bikeman66

Senior Member
Location
Isle of Wight
As mentioned, there are so many factors that would have a bearing on the lifespan of your brake pads. A few wet rides, especially if you're braking a lot, will produce a very efficient grinding paste, that will play havoc with both pads and rim. Personally, I prefer a slightly softer compound, which will wear out a bit quicker, but will also provide you with superior braking performance.
 

ColinJ

Puzzle game procrastinator!
I can't remember ever changing brake blocks on my Cannondale, which is almost exclusively ridden in dry conditions.

Winter rides on gritted roads on my Basso grind down brake blocks pretty quickly. New blocks put on in the autumn are looking a bit worn now and will probably need replacing by the spring. (I have to do a lot of braking on steep descents round here so the brakes get a lot of use.)
 

deptfordmarmoset

Full time tea drinker
Location
Armonmy Way
My B'Twin 500 was new about 6 months ago. I've ridden about 1000 miles and am about to change the brake blocks for the second time. I replaced the original blocks with these from Decathlon - www.decathlon.co.uk/300-road-bike-brake-pads-id_3256958.html. Is 500 miles normal for changing brake blocks? Or have I used cheap and nasty blocks?
Are you fully using up the screw adjustment thingy (sorry about the technical jargon)? Is it called a barrel adjuster? It's a screwy thing with a locking washer-type thing on it, which when you expose more thread it effectively increases the length of the cable and this brings the blocks closer to the rims. Anyhow, if you'd set the barrel adjuster as low as it would go with new blocks you can then tweak them for a good distance - as a mostly urban rider I'd expect at least a couple of thousand miles, even with Decathlon own brands. The only thing to worry about is when the housing thread has little hold of the thread going into it.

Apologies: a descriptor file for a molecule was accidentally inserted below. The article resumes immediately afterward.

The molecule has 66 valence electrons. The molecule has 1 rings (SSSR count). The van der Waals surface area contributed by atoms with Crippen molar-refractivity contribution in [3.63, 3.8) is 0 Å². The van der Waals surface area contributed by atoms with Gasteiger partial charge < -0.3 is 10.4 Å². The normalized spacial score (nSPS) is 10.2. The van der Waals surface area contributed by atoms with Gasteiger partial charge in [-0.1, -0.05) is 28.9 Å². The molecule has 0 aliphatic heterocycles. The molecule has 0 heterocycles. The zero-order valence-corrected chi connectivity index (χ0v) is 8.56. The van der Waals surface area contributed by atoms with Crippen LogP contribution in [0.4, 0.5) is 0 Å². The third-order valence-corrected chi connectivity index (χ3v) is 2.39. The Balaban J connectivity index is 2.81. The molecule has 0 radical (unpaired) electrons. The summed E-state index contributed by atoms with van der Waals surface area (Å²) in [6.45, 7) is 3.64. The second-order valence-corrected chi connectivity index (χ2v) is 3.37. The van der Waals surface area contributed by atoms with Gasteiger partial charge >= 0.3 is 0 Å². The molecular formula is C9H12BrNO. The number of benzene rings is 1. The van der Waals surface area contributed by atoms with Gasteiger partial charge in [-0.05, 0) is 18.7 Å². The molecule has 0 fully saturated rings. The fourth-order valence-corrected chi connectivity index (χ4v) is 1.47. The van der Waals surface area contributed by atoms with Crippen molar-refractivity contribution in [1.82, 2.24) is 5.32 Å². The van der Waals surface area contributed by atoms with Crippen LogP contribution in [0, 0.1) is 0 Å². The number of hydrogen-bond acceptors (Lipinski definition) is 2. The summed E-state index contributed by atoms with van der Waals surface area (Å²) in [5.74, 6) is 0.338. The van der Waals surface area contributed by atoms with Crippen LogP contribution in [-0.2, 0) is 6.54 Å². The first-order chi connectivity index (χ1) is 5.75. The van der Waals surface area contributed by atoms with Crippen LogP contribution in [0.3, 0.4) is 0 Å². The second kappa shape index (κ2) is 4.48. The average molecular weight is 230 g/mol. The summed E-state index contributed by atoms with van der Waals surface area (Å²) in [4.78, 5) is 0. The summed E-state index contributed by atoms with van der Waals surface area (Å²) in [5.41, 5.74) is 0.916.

EDIT: summat resemblive of this:
images?q=tbn:ANd9GcRP-xWxpktBAuoI0LIxljz1MrpflvbTMzEoyzrPZqJGdcXkmstRMw.jpg
 

ColinJ

Puzzle game procrastinator!
Are you fully using up the screw adjustment thingy (sorry about the technical jargon)? Is it called a barrel adjuster? It's a screwy thing with a locking washer-type thing on it, which when you expose more thread it effectively increases the length of the cable and this brings the blocks closer to the rims. Anyhow, if you'd set the barrel adjuster as low as it would go with new blocks you can then tweak them for a good distance - as a mostly urban rider I'd expect at least a couple of thousand miles, even with Decathlon own brands. The only thing to worry about is when the housing thread has little hold of the thread going into it.

EDIT: summat resemblive of this:
images?q=tbn:ANd9GcRP-xWxpktBAuoI0LIxljz1MrpflvbTMzEoyzrPZqJGdcXkmstRMw.jpg
The thing to really worry about is trying to make the blocks last too long and wearing them out mid-ride, especially if you are going down a steep hill at the time and have no choice but to carry on braking. The expensive sound of a wheel rim being destroyed by a brake cartridge is not a nice one! DAMHIKT! :whistle::cursing:
 

Smurfy

Naturist Smurf
Depends a lot on road conditions and the brake blocks. Softer blocks, wet and gritty roads will wear quick, harder blocks and dry, clean roads will wear a lot slower.